- Two men seriously hurt in crash near Fruitland (9/21/16)3
- Perryville man arrested for alleged patronizing prostitution, harassment (9/23/16)6
- Eldorado Resorts to buy Isle of Capri Casinos (9/20/16)7
- Community helps Jackson family with two cases of muscular dystrophy (9/19/16)
- Video and evidence largely confirm trooper's claims in April traffic stop shooting (9/23/16)7
- Cape man may lose eye after shovel beating, police say (9/25/16)2
- Funeral procession of former Cape Girardeau police chief Henry H. Gerecke (9/22/16)17
- Cape man accused of attacking pregnant girlfriend (9/22/16)
- Show Me Center upgrades may allow facility to draw more elaborate shows (9/21/16)17
- Man convicted of Perryville convenience-store heist (9/21/16)
Euro hits two-year high against U.S. dollar
FRANKFURT, Germany -- The euro rose to its highest level against the dollar in two years, edging above 96 U.S. cents Thursday as traders dumped the greenback over fears about the growing U.S. trade deficit and wobbly stock market.
The shared European currency closed at 95.92 cents after climbing to 96.45 cents in afternoon European trading, its highest since June 2000, when it hit 96.53 cents.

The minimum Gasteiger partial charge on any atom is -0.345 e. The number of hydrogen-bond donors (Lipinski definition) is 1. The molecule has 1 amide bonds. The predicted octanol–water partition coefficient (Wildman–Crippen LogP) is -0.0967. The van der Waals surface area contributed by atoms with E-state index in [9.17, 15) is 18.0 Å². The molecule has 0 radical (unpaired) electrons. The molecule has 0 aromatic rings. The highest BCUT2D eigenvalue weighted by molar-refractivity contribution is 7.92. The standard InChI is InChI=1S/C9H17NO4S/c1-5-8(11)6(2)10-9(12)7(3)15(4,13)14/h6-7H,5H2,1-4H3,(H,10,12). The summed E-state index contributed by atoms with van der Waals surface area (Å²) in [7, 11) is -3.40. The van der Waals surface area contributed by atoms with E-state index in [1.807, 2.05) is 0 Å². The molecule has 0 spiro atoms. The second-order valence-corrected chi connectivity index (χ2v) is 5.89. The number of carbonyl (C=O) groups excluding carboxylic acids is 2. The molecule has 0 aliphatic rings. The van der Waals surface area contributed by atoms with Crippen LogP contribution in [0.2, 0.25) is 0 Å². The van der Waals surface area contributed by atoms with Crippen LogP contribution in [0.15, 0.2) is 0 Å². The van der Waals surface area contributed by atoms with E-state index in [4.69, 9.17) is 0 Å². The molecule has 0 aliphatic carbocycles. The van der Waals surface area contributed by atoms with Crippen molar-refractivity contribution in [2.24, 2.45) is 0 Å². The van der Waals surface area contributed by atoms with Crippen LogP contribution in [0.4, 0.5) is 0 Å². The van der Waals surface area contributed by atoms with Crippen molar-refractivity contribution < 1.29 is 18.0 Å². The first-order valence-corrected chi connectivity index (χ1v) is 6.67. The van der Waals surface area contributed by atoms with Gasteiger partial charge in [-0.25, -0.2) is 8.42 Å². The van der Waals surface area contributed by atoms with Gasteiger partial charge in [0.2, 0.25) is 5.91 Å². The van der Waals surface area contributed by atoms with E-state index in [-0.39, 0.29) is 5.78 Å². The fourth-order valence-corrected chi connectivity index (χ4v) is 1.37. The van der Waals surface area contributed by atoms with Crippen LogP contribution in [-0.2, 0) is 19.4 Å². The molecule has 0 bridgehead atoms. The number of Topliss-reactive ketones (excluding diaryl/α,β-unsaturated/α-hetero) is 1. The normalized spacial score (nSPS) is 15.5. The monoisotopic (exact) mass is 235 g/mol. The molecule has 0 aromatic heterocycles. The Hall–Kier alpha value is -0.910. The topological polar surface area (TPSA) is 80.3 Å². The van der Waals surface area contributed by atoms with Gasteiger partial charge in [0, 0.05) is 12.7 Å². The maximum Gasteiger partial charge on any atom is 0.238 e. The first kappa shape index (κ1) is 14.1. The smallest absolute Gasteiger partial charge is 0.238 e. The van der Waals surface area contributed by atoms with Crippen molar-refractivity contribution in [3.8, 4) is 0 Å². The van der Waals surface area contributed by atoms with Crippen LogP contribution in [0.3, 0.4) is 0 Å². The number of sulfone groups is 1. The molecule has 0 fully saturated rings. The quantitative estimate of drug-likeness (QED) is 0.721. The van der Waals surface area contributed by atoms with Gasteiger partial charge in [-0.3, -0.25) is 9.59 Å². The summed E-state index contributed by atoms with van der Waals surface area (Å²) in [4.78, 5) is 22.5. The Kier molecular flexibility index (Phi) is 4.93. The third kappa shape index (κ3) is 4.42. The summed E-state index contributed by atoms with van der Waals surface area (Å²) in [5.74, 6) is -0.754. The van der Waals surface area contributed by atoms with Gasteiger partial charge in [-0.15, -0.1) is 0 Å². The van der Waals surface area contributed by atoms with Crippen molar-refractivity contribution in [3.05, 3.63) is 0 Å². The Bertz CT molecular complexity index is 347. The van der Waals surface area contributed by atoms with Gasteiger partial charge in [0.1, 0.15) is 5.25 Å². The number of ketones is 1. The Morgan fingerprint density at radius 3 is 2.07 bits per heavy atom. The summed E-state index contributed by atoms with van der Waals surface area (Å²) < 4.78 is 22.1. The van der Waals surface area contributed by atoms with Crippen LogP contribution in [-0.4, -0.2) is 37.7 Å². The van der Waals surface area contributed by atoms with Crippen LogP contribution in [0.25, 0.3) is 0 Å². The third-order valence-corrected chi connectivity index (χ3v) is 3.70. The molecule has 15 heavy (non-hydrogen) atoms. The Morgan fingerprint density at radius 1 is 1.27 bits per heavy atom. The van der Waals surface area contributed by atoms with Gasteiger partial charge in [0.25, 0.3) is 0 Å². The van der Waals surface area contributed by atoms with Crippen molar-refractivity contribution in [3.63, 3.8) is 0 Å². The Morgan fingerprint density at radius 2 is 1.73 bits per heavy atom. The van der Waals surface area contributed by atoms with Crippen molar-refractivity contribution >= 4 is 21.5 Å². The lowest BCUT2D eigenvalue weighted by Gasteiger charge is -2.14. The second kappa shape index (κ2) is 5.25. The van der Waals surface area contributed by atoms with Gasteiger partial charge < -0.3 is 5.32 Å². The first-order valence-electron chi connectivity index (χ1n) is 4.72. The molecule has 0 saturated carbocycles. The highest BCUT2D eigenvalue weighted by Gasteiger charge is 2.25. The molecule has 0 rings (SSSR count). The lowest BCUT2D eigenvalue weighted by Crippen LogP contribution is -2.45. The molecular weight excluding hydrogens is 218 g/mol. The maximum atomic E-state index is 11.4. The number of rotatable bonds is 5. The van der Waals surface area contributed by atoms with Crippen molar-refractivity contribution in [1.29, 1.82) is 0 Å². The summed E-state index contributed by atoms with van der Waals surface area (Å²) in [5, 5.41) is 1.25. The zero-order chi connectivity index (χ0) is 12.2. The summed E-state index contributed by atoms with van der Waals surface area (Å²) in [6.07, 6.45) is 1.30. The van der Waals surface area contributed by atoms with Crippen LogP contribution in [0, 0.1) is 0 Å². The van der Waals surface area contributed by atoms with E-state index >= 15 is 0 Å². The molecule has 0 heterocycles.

New figures that showed the U.S. trade deficit at a record $35.9 billion in April helped push the euro up from levels just below 95.60 cents early in the day.
"That was the spike that took it over 96," said Nigel Anderson, a currency strategist at RBS Financial Markets in London.
The rally was motivated more by doubts about the dollar than conviction about the strength of the euro and the economies of the 12 countries that use it, he said.
Anderson said the current euro rally looked more solid than earlier ones, in which the currency moved toward parity -- one euro to the dollar -- only to fizzle out.
A stronger euro makes European vacations more expensive for Americans, but makes it easier for U.S. exporters to compete in Europe.
The euro's rise has also lessened inflationary pressures in Europe, giving the European Central Bank more time to wait before raising interest rates.